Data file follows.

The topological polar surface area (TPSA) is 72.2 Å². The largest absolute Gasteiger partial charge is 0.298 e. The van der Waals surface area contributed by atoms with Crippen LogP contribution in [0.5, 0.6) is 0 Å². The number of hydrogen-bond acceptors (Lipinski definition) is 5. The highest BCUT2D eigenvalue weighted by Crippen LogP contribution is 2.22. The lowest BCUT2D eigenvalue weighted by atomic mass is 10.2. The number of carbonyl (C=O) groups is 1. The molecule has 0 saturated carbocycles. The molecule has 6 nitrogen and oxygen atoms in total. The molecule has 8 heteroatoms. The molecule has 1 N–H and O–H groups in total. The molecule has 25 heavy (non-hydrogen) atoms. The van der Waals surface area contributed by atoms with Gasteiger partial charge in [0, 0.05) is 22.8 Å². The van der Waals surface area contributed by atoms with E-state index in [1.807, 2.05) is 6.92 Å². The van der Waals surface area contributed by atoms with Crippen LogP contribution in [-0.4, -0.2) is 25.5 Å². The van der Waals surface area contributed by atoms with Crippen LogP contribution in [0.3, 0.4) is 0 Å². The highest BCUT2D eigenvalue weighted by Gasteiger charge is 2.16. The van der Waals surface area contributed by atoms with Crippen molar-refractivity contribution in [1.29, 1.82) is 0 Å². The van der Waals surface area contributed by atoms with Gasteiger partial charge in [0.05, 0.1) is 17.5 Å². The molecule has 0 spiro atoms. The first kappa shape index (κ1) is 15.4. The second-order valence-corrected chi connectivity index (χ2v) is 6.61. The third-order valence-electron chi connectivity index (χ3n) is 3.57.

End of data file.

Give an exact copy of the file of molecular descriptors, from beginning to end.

The topological polar surface area (TPSA) is 72.2 Å². The largest absolute Gasteiger partial charge is 0.298 e. The van der Waals surface area contributed by atoms with Crippen LogP contribution in [0.5, 0.6) is 0 Å². The number of hydrogen-bond acceptors (Lipinski definition) is 5. The highest BCUT2D eigenvalue weighted by Crippen LogP contribution is 2.22. The lowest BCUT2D eigenvalue weighted by atomic mass is 10.2. The number of carbonyl (C=O) groups is 1. The molecule has 0 saturated carbocycles. The molecule has 6 nitrogen and oxygen atoms in total. The molecule has 8 heteroatoms. The molecule has 1 N–H and O–H groups in total. The molecule has 25 heavy (non-hydrogen) atoms. The van der Waals surface area contributed by atoms with Gasteiger partial charge in [0, 0.05) is 22.8 Å². The van der Waals surface area contributed by atoms with E-state index in [1.807, 2.05) is 6.92 Å². The van der Waals surface area contributed by atoms with Crippen LogP contribution in [-0.4, -0.2) is 25.5 Å². The van der Waals surface area contributed by atoms with Crippen LogP contribution in [0.3, 0.4) is 0 Å². The highest BCUT2D eigenvalue weighted by Gasteiger charge is 2.16. The van der Waals surface area contributed by atoms with Crippen molar-refractivity contribution in [1.29, 1.82) is 0 Å². The van der Waals surface area contributed by atoms with Gasteiger partial charge in [0.05, 0.1) is 17.5 Å². The molecule has 0 spiro atoms. The first kappa shape index (κ1) is 15.4. The second-order valence-corrected chi connectivity index (χ2v) is 6.61. The third-order valence-electron chi connectivity index (χ3n) is 3.57.